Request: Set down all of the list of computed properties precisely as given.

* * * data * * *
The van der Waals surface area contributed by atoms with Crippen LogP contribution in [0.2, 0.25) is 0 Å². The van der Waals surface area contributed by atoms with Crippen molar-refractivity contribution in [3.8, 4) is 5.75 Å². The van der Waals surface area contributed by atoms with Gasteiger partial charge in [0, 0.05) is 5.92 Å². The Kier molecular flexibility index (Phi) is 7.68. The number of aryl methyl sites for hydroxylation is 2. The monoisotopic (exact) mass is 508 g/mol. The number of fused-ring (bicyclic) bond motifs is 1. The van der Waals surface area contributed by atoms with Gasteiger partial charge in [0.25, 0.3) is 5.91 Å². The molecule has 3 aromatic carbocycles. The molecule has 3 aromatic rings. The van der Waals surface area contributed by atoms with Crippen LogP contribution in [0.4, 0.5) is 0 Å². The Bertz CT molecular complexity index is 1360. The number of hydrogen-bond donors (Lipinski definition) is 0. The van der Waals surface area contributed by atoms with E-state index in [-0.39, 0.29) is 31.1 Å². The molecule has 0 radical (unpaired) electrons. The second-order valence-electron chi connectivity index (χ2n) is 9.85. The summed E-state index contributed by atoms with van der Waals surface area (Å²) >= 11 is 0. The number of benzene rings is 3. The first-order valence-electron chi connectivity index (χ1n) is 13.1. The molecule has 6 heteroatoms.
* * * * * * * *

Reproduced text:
The van der Waals surface area contributed by atoms with Crippen LogP contribution in [0.2, 0.25) is 0 Å². The van der Waals surface area contributed by atoms with Crippen molar-refractivity contribution in [3.8, 4) is 5.75 Å². The van der Waals surface area contributed by atoms with Gasteiger partial charge in [0, 0.05) is 5.92 Å². The Kier molecular flexibility index (Phi) is 7.68. The number of aryl methyl sites for hydroxylation is 2. The monoisotopic (exact) mass is 508 g/mol. The number of fused-ring (bicyclic) bond motifs is 1. The van der Waals surface area contributed by atoms with Gasteiger partial charge in [0.25, 0.3) is 5.91 Å². The molecule has 3 aromatic carbocycles. The molecule has 3 aromatic rings. The van der Waals surface area contributed by atoms with Crippen LogP contribution in [0.4, 0.5) is 0 Å². The Bertz CT molecular complexity index is 1360. The number of hydrogen-bond donors (Lipinski definition) is 0. The van der Waals surface area contributed by atoms with E-state index in [-0.39, 0.29) is 31.1 Å². The molecule has 0 radical (unpaired) electrons. The second-order valence-electron chi connectivity index (χ2n) is 9.85. The summed E-state index contributed by atoms with van der Waals surface area (Å²) >= 11 is 0. The number of benzene rings is 3. The first-order valence-electron chi connectivity index (χ1n) is 13.1. The molecule has 6 heteroatoms.